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This is the first installment of Networking Stories, a series of posts in which I’ll explore how some of the world’s most iconic ventures started and developed through the power of networking. In this first networking story, we will look at the networking story of Facebook, how it all started, and what role networking played in its success.

The Facebook

The way that Facebook emerged and grew is a tale of backstabbing and theft – if you can believe some of the allegations. It’s like something out of a soap opera and, if even half of the accusations are true, it’s a blemish on the face of one of the largest corporate behemoths.

The chain of events that led to the birth of Facebook start with Mark Zuckerberg, then an undergraduate at Harvard, creating a website called “Facemash” that allowed photos of students to be compared and rated “hot or not”. Although extremely popular, it had a short lifespan and landed Zuckerberg in trouble, forcing him to remove the site. However, this stunt made him notorious on the campus of Harvard, something that would lead to the next step of the journey towards Facebook.

At around the same time that Zuckerberg was dabbling in Facemash, three senior students – Cameron Winklevoss, Tyler Winklevoss, and Divya Narendra – had been having trouble finding a developer that could build a social media website for Harvard students that would be called Harvard Connection. Having heard of Zuckerberg’s exploits with Facemash, Victor Gao – the last of their developers, who was forced to abandon the project – recommended the former.

Zuckerberg agreed to code the Winklevoss/Narendra site, but according to the three seniors, stalled them with excuses while he built his own version of the site. In early 2004, Zuckerberg teamed up with a fellow student, Eduardo Saverin (who styled himself as a wealthy investment guru) and the latter became the first investor in the new site, which was to be called Facebook. Saverin would go on to hold the position of CFO in the company.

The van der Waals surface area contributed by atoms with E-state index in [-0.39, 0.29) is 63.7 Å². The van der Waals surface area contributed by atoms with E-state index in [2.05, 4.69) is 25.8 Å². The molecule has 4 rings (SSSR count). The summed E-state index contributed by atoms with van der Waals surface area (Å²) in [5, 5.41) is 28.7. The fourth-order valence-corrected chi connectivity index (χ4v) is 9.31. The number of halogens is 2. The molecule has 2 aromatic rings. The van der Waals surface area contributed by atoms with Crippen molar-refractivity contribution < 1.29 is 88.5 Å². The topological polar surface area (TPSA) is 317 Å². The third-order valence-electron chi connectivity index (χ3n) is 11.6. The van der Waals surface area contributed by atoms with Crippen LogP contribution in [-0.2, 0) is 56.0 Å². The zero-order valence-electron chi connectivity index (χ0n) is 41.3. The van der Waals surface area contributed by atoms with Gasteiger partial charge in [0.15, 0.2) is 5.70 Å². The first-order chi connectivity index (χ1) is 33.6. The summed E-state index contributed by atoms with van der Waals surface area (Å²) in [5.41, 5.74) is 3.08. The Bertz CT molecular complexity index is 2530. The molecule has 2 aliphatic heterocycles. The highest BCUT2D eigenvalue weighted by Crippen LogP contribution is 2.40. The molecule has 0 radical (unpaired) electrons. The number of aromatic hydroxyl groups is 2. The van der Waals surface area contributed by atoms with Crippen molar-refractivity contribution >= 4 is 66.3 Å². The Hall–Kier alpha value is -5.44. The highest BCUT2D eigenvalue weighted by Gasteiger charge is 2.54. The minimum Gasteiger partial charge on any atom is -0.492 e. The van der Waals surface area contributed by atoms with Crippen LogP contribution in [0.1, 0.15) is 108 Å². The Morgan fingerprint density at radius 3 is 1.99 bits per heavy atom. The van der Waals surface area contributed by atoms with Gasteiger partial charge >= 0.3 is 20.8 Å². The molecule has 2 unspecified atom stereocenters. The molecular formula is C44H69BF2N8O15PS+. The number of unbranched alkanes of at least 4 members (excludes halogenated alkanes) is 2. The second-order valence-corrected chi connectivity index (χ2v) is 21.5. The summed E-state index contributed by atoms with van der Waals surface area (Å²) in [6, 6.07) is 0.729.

Going Big Time

Facebook started to become popular on the Harvard campus and by March 2004 had spread to other universities. It was around this time that Sean Parker, the serial entrepreneur of Napster and Plaxo fame, noticed The Facebook on a computer somewhere and was intrigued by its virality. It must have looked like the type of thing he had been trying to achieve with Plaxo. Naturally, being the gung-ho guy he is, he reached out to Zuckerberg and Saverin and by the middle of the year was president of the company.

Having already played in the big leagues, Parker had connections with some heavy hitters and was able to convince Peter Thiel to invest half a million dollars in the fledgling startup. With Parker at the wheel, further investments were lined up and the rest – as they say – is history.

The Networking Chain of Events

networking story of facebook

Yes, there is a lot more to the story, especially around how Zuckerberg screwed the Winklevoss twins, Narendra and even Saverin, but for our purposes, this is not important. If we look at this from the way Facebook evolved from just another fledgling social media platform (and there were many at that time, all trying to cash in on the Myspace phenomenon) to the world beater, two things stand out.

First, where Zuckerberg meets Saverin and they agree to work on a social media platform together. Even though Zuckerberg would go on to stab Saverin in the back, their connection was based on friendship and trust in the beginning, two important factors in any professional relationship.

Second, where Gao recommends Zuckerberg to work on Harvard Connection due to his infamy after the Facesmash “incident”. If you are able to establish yourself as an expert in your field. You will find that your networking efforts will be made so much easier as others will seek you out.

Third, and most importantly, the ability of Sean Parker to bring serious investment on board by leveraging his connections. Without his step, Facebook would have been just another social media platform of the day. From this, we can see clear as day that having established relationships, built on trust, are essential for enhanced success.

Conclusion

Whether you love it or hate it, Facebook has become a social icon and corporate leader that has helped shaped human society as we know it. And although its beginnings were characterized by murky and devious actions and betrayal, we can see that even in the case of so important a company as Facebook, networking played a crucial role in its development.

Featured Photo by Alex Haney on Unsplash